How long can these avid Murdochists stay out of gaol now so many of their English cousins are being daily herded into it?

Just asking.

It is fraud too for the Murdochists to say that the government is now dysfunctional, and nothing is being done. No legislation has been cancelled or held up and two hundred and fifty bills have been passed. I ask The Australian reporters which laws were aborted, which negotiations abandoned, which reports binned, and how many hours a day lost by Ministers hitting the phones to shore up support for Rudd or Gillard. If it is over twelve minutes per day on average I would be surprised.  It is the equivalent of the time spent in the toilet and not significant in a fourteen- or sixteen-hour day.

The Murdochists are therefore daily libelling their nation’s elected rulers and should be sued or gaoled for it.

And, of course, for saying that the lizard-like stowaway Campbell Newman is bound to be elected even to parliament when it is nearly impossible that he will be.

Discuss.

Rudd, Dwindling

7.10 am

Once again, a quote from And So It Went, page 77, prophetic as always.

Friday, 1st December, 2006, 12.05 am

‘Rudd hasn’t got the numbers, has he?’

‘He’s got five votes, that’s all,’ said Lou, and Karen nodded. ‘I don’t know what this is all about.’

‘Kim’s confident, is he?’

‘Oh yes.’

‘Quite confident,’ Karen added.

‘I’m very confident,’ Michael said firmly.

Were they cracking hardy? It didn’t seem so. Rudd was known as a loner, a leaker, a workaholic with no political friends and few caucus allies. Yet on Wednesday Phillip Adams at the Chifley play said Rudd had the numbers, and he’d had them for six months courtesy of Mark Arbib and was waiting from the moment to spring them. Bob Carr was at the play too and said it was a tragedy for Kim but it was probably so.

Two Fridays ago moreover at a journalists’ banquet in Glebe where guest speaker Rudd gave an uproariously funny speech that was roughly entitled ‘How I And Gareth Arrived At Long Last In North Korea And What Befel Us There’, a ‘dream ticket’ of Kevin and Julia was being mooted excitedly with pamphlets and ribbons to my disgust.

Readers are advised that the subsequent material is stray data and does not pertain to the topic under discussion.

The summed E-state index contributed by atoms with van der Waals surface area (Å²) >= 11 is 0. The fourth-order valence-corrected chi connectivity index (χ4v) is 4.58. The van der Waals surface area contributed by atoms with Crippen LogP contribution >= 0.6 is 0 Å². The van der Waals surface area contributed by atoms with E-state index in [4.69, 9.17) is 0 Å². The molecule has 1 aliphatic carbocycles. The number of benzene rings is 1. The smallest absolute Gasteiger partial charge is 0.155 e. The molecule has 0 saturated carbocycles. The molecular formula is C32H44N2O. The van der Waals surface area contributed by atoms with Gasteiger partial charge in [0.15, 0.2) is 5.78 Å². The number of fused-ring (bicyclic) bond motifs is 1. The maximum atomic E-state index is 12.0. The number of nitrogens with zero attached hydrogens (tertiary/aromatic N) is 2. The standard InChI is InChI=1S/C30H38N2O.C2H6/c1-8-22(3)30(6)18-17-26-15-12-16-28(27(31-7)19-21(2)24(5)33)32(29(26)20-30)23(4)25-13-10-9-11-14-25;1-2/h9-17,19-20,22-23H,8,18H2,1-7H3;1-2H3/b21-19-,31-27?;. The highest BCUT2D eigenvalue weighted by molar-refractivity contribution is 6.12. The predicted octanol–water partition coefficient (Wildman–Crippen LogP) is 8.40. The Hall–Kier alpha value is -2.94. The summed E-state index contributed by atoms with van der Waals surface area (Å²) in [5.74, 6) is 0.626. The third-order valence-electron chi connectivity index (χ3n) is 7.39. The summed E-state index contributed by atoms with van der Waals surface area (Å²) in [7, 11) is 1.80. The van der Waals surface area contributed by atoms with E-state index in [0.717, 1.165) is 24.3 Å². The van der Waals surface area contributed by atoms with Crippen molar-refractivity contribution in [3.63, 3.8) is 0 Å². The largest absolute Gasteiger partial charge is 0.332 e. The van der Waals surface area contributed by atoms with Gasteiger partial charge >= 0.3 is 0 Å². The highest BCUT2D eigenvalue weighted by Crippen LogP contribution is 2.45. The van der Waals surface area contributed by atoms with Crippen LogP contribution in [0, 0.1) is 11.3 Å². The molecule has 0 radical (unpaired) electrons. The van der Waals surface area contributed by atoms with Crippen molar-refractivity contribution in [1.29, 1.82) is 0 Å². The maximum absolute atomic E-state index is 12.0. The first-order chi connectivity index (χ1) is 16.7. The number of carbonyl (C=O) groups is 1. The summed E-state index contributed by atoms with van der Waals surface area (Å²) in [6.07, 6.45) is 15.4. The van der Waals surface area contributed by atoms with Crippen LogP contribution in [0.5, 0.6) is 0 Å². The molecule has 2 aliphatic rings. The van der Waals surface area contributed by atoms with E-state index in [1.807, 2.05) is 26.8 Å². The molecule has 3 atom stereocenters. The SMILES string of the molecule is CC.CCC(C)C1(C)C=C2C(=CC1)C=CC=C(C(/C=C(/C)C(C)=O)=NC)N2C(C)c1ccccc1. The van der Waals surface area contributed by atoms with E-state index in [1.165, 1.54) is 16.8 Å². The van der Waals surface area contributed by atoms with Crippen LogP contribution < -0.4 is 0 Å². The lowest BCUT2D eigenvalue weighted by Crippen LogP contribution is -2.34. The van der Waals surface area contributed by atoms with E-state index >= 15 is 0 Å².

And so on. So it goes.

….The most remarkable feature of this extract is the date at the top of it. Six years ago it was known Rudd was ‘a loner, a leaker, a workaholic with no political friends and few caucus allies’ who made fun of his colleagues, in this case Gareth Evans, in front of journalists.

And yet they took this chirpy tapeworm on, and rolled Beazley on the very morning of his disabled brother’s death when Labor was on 54 percent two party preferred, and refused when I asked him to take on Beazley, the greatest Labor figure of his generation, as Shadow Defense Minister, ending his career. And some of them this morning believe he’s changed his spots, he’s learned his lesson, he’s more consultative now.

And the first thing he’ll do is sack the world’s greatest Treasurer.

Among the many things one could say at this point is that a thing threatened is always different from a thing done. Throughout 1975 it was well known as an intellectual proposition that Kerr could sack Whitlam and it seemed to many of us an amusing, even sexy scenario that Fraser, we knew, would not dare try on. But when it happened it had the impact of the Titanic sinking, or, for some of us, me, for instance, Pearl Harbour. The Rudd-Gillard facedown, similarly, while it was just an hypothesis, seemed an amusing new board game, or barbecue stopper. Now it’s a seismic event, like Fukushima, that can sunder our democracy, and give Abbott the Lodge for twenty years and end the Labor Party altogether.

It may turn out to be less serious than that. Rudd will dwindle in the next few days, and as more and more of his treachery and sleepless, feverish cruelty to those who had helped him (Debus, McKew, McMullan, Faulkner, Kerr) comes out, it will bump up Gillard’s approval rating a bit and, curiously, push Abbott’s down because his grinning schadenfreude will seem ungentlemanly, more Simon Legree and less Mr Darcy now. Rudd on Monday will get fewer than ten votes, and a search will begin for an alternative to Gillard if, as is expected, Queensland is lost and the Labor base vote fumbles and havers and footles around the middle thirties.

And who will be Foreign Minister? Beazley is a nice thought; he could be given overnight Mark Arbib’s Senate seat, and Arbib the auteur of the brief Rudd Reich packed off to Washington where he could learn from Rick Santorum and Barack Obama the difference between good leadership and bad, and the importance of good policy, not a small thing, and the usefulness of holding off a bit before the knife is wielded and Aslan slain. And the rest of the Ministry could stay as it is.

9.20 am

‘The rules of the universe have been suspended now that I am here among you’, the unstated belief of the classic Asperger’s loner, and that early mild-mannered mad fucker Jesus of Nazareth, is vividly evident in what Rudd has lately, stupidly tried on; and they include rules like the following:

(1) You do not like General Gordon Bennett resign your overseas post in mid-battle leaving others to do your work, and do this without consulting or informing your commanding general.

(2) You do not accept from a Prime Minister a high office of state and swear loyalty to that Prime Minister and begin immediately to undermine her, or him.